Holocaust survivor Liane Segal has been selected by Lewisham’s Labour Mayor Damien Egan as the borough’s official Mayoress, following a number of anti-Semitism accusations against his party.
Mrs Segal, 86, escaped Vienna in 1939 in the Kindertransport rescue mission, which brought almost 10,000 children to Britain from central and eastern Europe nine months before the start of WWII.
A retired clothes designer, the mother of three fills her spare time running events for the older residents of Lewisham and Bromley, and is a regular attendee of Catford Synagogue on Crantock Road.
As mayoress, Mrs Segal, of Mottingham, will accompany Egan to civic functions and events, working as a figurehead for the borough.
The role, which is called ‘mayor’s consort’ when taken by a man, has traditionally been given to the partner or other family member of the mayor. Egan claims his decision to instead select Segal, stands as a symbol of Lewisham’s openness to refugees and migrants from across the globe.
In an official statement Mrs Segal said: “Lewisham is stronger because of our history in welcoming residents from all corners of the world. I hope that by sharing my story, others will see it is as important as ever to provide sanctuary for people fleeing persecution.”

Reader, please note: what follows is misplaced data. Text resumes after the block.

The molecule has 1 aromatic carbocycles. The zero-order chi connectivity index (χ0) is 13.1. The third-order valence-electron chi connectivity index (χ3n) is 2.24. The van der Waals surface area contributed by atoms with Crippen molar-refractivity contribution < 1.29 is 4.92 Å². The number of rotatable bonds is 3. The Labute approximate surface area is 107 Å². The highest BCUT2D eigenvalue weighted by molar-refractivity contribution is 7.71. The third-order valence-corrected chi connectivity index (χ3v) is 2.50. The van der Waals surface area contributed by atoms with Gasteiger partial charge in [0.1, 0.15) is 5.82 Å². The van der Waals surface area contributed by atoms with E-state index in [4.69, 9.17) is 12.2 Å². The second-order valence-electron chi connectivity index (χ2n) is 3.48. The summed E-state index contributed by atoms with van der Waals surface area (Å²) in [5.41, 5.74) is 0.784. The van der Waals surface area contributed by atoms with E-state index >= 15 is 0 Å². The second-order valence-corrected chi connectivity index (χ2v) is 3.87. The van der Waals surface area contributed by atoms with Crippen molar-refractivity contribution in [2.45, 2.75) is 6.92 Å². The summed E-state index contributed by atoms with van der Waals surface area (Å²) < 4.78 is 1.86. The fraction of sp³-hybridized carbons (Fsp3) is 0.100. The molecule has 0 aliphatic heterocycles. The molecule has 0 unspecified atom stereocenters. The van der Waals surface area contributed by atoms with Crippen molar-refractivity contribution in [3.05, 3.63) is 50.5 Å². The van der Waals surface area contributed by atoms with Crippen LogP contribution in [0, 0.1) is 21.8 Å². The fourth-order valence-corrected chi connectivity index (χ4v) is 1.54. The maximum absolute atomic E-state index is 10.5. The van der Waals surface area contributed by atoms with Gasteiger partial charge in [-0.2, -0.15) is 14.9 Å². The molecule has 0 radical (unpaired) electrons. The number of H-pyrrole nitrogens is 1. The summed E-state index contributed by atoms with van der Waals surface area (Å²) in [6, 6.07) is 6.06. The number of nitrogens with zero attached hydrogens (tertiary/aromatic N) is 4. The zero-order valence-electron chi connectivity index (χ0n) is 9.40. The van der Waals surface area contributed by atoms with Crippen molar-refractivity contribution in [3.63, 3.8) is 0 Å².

I am delighted to announce that Liane Segal will be my Mayoress of Lewisham for the next year. Liane fled Nazi occupied Europe on the Kindertransport aged 7. Liane has been a longstanding campaigner against racism & antisemitism. Let’s share her story. We are #RefugeesWelcome!🌈 pic.twitter.com/ga9xhVAaGx
— Damien Egan (@damienegan) May 10, 2018
Egan praised Mrs Segal as a “longstanding campaigner against racism and anti-Semitism”, two traits his Labour party have recently been accused of, beginning with outrage at comments made by MP for Bradford West, Naz Shah, in 2016.
According to figures released by The Independent, over 300 complaints of anti-Semitism have been made against Labour in the last three years, around half of which have led to individuals being suspended, expelled, or leaving the party.
Olivia Marks-Woldman, chief executive of the Holocaust Memorial Day Trust, said: “Appointing a Kindertransport refugee to this position sends a clear signal that Lewisham welcomes refugees and encourages everyone to learn more about the Holocaust, at a time when anti-Semitism and racism are on the rise across Europe.”